2. If the project is wide open with doors, bay doors and windows not finished or openings not protected from water entry, then a tremendous amount of water can enter the CMU causing some of the problems referenced above. The top of the walls and window openings should be treated in such a way as to prevent water from running in to these open areas.
One of my friends and great technical writer in Austin, TX, Mr. Dave Watts, RA, has the following statement in his specifications: Section 04 20 00, 3.18 PROTECTION OF FINISHED WORK, 3.18.e “Protect tops of masonry with waterproof coverings secured in place without damaging masonry. Provide coverings where masonry is exposed to weather when work is not in progress.”
Remember my post from February, entitled 'Project Compaction: Not Just for Soil'? Well, if you don't remember, didn't have the chance to read it, or would like a refresher, I'll give you a few minutes to jump over there and give it a read.
So, guess what? They're not quite ready yet. How close to not ready? Well, the picture above is from this past Friday, the seventh of June. On a project that was supposed to install in May.
As a reminder, my company installs flooring. Flooring is a product that's supposed to go under that pallet of block, the forklift, those 55-gallon drums of something and the tons of miscellaneous equipment, dirt and debris that litters the gymnasium. If I've learning anything over my thirteen years of installations, its if you give someone a 5,000 square foot (or larger) space on a construction site, it will be used as a catch all for everything that doesn't fit somewhere else on a job. Kind of like that junk drawer that we all have in our house.
Please forgive me for my sarcastic tone, but this isn't the first time I've seen site conditions like this, which was three mere days before we were due to start work. And, it certainly will not be the last time.
I tried to be optimistic about their timeline request months ago. In early May, the basketball hoops were due to be installed "by Tuesday next". As of Friday, they're still not. So, along with my company, that's at least one other vendor who was given a commitment date that wasn't adhered to. I'm presuming there's at least a few others.
So, despite our numerous written notices that "it is imperative that we are immediately notified if you will not be ready for the week of June 10th", our requests were ignored. Our last written communication has now gone unanswered for over two business days. And do you know how this will most likely shake out? Chances are we'll be given a very short notice that the site is "now ready" and we'll be expected to drop everything, juggle our schedule and refocus our attention on someone that was unable to be realistic about a project schedule for months.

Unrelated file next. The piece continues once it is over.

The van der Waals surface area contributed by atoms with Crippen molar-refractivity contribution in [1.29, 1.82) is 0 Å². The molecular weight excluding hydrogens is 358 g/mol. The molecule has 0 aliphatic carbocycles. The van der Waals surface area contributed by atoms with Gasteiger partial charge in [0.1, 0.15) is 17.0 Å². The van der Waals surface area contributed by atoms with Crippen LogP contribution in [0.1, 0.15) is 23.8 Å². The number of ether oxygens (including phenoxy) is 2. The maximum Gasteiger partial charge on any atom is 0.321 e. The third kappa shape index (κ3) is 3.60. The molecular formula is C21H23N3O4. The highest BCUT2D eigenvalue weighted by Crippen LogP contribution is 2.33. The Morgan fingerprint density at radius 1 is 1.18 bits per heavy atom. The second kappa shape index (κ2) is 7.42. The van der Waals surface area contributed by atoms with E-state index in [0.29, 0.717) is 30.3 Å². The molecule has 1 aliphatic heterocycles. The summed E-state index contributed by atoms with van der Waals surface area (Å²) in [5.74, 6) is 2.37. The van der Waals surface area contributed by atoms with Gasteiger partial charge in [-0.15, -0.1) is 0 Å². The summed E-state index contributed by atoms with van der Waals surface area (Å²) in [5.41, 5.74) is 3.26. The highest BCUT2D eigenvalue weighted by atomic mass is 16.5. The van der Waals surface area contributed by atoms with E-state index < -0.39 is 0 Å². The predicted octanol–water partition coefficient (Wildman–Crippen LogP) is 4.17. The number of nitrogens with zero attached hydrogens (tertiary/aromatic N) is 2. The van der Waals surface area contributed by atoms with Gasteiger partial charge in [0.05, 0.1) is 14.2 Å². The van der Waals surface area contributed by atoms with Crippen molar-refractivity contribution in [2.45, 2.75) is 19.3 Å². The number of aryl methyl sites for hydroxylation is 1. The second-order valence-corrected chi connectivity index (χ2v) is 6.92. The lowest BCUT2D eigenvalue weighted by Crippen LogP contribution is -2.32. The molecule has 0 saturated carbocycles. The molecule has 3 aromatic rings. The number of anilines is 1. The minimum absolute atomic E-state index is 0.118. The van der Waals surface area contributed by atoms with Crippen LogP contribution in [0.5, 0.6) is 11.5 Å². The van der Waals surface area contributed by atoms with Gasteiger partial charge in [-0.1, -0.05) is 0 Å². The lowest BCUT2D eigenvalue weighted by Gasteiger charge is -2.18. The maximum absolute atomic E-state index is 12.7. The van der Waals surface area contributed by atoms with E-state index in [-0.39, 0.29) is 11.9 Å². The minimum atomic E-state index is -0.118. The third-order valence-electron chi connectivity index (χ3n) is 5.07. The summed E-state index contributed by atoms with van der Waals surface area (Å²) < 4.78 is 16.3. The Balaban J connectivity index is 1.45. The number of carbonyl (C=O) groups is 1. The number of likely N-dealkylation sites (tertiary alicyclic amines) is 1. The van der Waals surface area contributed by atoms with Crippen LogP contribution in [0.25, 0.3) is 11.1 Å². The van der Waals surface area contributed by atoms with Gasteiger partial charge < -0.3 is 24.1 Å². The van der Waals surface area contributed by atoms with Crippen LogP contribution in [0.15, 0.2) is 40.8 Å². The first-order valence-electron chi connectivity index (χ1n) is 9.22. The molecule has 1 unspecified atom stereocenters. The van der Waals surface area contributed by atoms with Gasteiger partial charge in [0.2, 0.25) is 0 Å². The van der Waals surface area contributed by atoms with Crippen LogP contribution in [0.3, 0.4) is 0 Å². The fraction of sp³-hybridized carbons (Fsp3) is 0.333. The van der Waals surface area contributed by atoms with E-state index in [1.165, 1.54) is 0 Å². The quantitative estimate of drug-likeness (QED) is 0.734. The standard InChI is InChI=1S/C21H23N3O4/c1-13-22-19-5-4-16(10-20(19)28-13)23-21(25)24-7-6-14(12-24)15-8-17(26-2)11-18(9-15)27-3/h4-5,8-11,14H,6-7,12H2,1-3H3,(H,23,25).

Buckle up and stay tuned for my next article focused around life as a finish trade.
You can never start a conversation early enough in construction. Why is it that we wait so long to have that difficult talk? This isn't the birds and the bees with a pre-teen. This is real world ramifications that can affect many on a project.
We' are working on a flooring replacement project that we bid in April of 2018. This project has been on the verge of installation since September. We go over and above to ensure that our proposal is very clear at the time of the bid: What we will do, what we won't do and what is the responsibility of others.
It's important to note that any flooring contractor is not the Clark Kent of a renovation project. More importantly, we are not Clark Kent's alter ego, Superman, on a project. Meaning, we don't have x-ray vision. Conditions underneath existing flooring are unknown to all until the existing flooring and adhesive is removed and the base slab is 100% visible. You could have unexpected layers of flooring or adhesives, hazardous materials such as asbestos, mercury or lead, excessive concrete cracking, delaminating patching or high concrete moisture. Since we've seen each and every one of these unforeseen instances in the past, we exclude any and all subfloor preparation.
If you are preparing construction documents or readying for a flooring project yourself and you have a certain end result in mind and it needs to be included as part of the base bid contract, you need to be very exact and precise with wording. The end result should be so clear in your documents that a layman can understand the proposed scope of work.
On this particular project, the scope of work included flooring removal and to provide the following:
What's wrong with that scope? From a flooring contractor's perspective, I offer you the following response on each line item.
Let's Fix Construction is an avenue to offer creative solutions, separate myths from facts and erase misconceptions about the architecture, engineering and construction (AEC) industry.